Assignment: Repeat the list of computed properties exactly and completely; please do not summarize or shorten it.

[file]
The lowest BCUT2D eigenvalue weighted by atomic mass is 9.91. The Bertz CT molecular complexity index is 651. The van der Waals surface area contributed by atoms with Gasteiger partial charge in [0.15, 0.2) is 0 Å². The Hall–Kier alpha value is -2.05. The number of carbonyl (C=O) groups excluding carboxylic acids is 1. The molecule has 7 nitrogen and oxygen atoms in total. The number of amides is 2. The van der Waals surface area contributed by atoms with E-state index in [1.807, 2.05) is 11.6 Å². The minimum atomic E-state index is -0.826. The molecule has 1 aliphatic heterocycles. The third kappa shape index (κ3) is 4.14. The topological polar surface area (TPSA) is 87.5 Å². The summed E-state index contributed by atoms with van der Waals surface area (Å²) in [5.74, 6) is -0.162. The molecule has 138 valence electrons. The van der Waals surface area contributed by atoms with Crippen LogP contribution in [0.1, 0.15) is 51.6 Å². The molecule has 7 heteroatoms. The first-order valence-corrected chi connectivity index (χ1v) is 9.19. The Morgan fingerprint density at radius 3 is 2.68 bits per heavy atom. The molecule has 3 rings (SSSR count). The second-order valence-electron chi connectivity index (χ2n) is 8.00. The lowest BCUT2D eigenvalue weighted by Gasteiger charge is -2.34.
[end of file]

The lowest BCUT2D eigenvalue weighted by atomic mass is 9.91. The Bertz CT molecular complexity index is 651. The van der Waals surface area contributed by atoms with Gasteiger partial charge in [0.15, 0.2) is 0 Å². The Hall–Kier alpha value is -2.05. The number of carbonyl (C=O) groups excluding carboxylic acids is 1. The molecule has 7 nitrogen and oxygen atoms in total. The number of amides is 2. The van der Waals surface area contributed by atoms with E-state index in [1.807, 2.05) is 11.6 Å². The minimum atomic E-state index is -0.826. The molecule has 1 aliphatic heterocycles. The third kappa shape index (κ3) is 4.14. The topological polar surface area (TPSA) is 87.5 Å². The summed E-state index contributed by atoms with van der Waals surface area (Å²) in [5.74, 6) is -0.162. The molecule has 138 valence electrons. The van der Waals surface area contributed by atoms with Crippen LogP contribution in [0.1, 0.15) is 51.6 Å². The molecule has 7 heteroatoms. The first-order valence-corrected chi connectivity index (χ1v) is 9.19. The Morgan fingerprint density at radius 3 is 2.68 bits per heavy atom. The molecule has 3 rings (SSSR count). The second-order valence-electron chi connectivity index (χ2n) is 8.00. The lowest BCUT2D eigenvalue weighted by Gasteiger charge is -2.34.